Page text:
Early fish growth varies in response to components of the flow regime in a temperate floodplain river

Authors

  • ZEB D. TONKIN,

    1. Freshwater Ecology, Arthur Rylah Institute for Environmental Research, Department of Sustainability and Environment, Heidelberg, Vic., Australia
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  • ALISON J. KING,

    1. Freshwater Ecology, Arthur Rylah Institute for Environmental Research, Department of Sustainability and Environment, Heidelberg, Vic., Australia
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  • ALISTAR I. ROBERTSON,

    1. Vice-Chancellery, University of Western Australia Stirling Highway, Crawley, WA, Australia
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  • DAVID S. L. RAMSEY

    1. Freshwater Ecology, Arthur Rylah Institute for Environmental Research, Department of Sustainability and Environment, Heidelberg, Vic., Australia
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Zeb D. Tonkin, Freshwater Ecology, Arthur Rylah Institute for Environmental Research, Department of Sustainability and Environment, PO Box 137, Heidelberg, Vic. 3084, Australia. E-mail: Zeb.Tonkin@dse.vic.gov.au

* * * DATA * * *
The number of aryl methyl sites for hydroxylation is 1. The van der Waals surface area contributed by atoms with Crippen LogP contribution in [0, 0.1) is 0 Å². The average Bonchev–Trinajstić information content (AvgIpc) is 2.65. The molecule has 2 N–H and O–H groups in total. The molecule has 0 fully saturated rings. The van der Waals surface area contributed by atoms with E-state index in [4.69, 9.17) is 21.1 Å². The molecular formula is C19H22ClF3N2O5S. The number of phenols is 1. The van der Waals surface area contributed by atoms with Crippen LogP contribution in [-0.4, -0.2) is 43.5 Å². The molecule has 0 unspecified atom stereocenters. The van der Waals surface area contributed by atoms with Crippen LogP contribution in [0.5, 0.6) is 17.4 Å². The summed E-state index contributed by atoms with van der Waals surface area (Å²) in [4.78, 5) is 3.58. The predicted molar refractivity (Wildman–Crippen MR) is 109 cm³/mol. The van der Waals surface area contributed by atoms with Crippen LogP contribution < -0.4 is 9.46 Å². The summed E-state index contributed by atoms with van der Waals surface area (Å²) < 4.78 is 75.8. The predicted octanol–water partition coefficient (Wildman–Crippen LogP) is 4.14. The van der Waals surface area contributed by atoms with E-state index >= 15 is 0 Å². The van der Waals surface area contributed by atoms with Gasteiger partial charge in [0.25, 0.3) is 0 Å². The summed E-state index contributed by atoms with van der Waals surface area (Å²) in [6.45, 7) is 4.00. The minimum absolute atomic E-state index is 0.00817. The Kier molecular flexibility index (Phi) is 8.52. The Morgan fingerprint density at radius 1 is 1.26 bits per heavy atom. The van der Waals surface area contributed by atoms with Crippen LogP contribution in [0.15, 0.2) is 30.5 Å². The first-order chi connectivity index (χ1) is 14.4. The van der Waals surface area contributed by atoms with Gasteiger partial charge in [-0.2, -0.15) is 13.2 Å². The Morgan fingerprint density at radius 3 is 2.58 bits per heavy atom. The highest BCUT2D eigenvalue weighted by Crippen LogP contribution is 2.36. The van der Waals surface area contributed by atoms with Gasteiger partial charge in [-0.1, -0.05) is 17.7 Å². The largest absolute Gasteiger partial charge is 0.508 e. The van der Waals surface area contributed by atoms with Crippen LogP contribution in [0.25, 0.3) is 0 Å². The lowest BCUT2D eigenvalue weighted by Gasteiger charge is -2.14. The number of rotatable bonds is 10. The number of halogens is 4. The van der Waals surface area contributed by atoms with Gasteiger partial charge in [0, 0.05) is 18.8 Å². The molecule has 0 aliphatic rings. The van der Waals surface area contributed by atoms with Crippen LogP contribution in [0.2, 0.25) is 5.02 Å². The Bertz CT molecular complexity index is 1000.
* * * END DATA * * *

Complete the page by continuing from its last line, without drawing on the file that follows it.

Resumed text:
Summary

1. The biological productivity of floodplain rivers is intimately related to their flow regimes and it has been proposed that fish production should be linked to components of the flow regime in productivity models. To assess applicability of existing models of productivity in floodplain rivers, we tested predictions about growth during the early life stages of a common, short-lived fish (Australian smelt Retropinna semoni) in a non-flow-altered, temperate Australian floodplain river.

2. The morphometric condition of larval and juvenile fish measured over a five-year period was positively related to annual discharge, but the highest average seasonal growth rates occurred in two years of contrasting hydrology, one with early spring flooding and the other with predominantly low flows and a late season (within channel) flow pulse.

3. Analysis of daily growth measures indicated that timing, river height, the duration of in-channel flow events and antecedent flood events are all significant factors influencing the early growth of Australian smelt. The flexible manner in which fish growth responds to these factors appears to be an effective early life history strategy for a short-lived species occupying a highly variable environment.

4. Growth rates conformed to some predictions of the Flood Pulse Concept (in particular the Extended Flood Pulse Concept), but specific growth responses suggest that the Riverine Productivity Model and tenets of the Low Flow Recruitment Hypothesis best describe the production of Australian smelt in this system. We suggest that none of the existing conceptual models adequately describes fish productivity in temperate Australian floodplain rivers but that aspects of each are likely to be relevant under different flow conditions.

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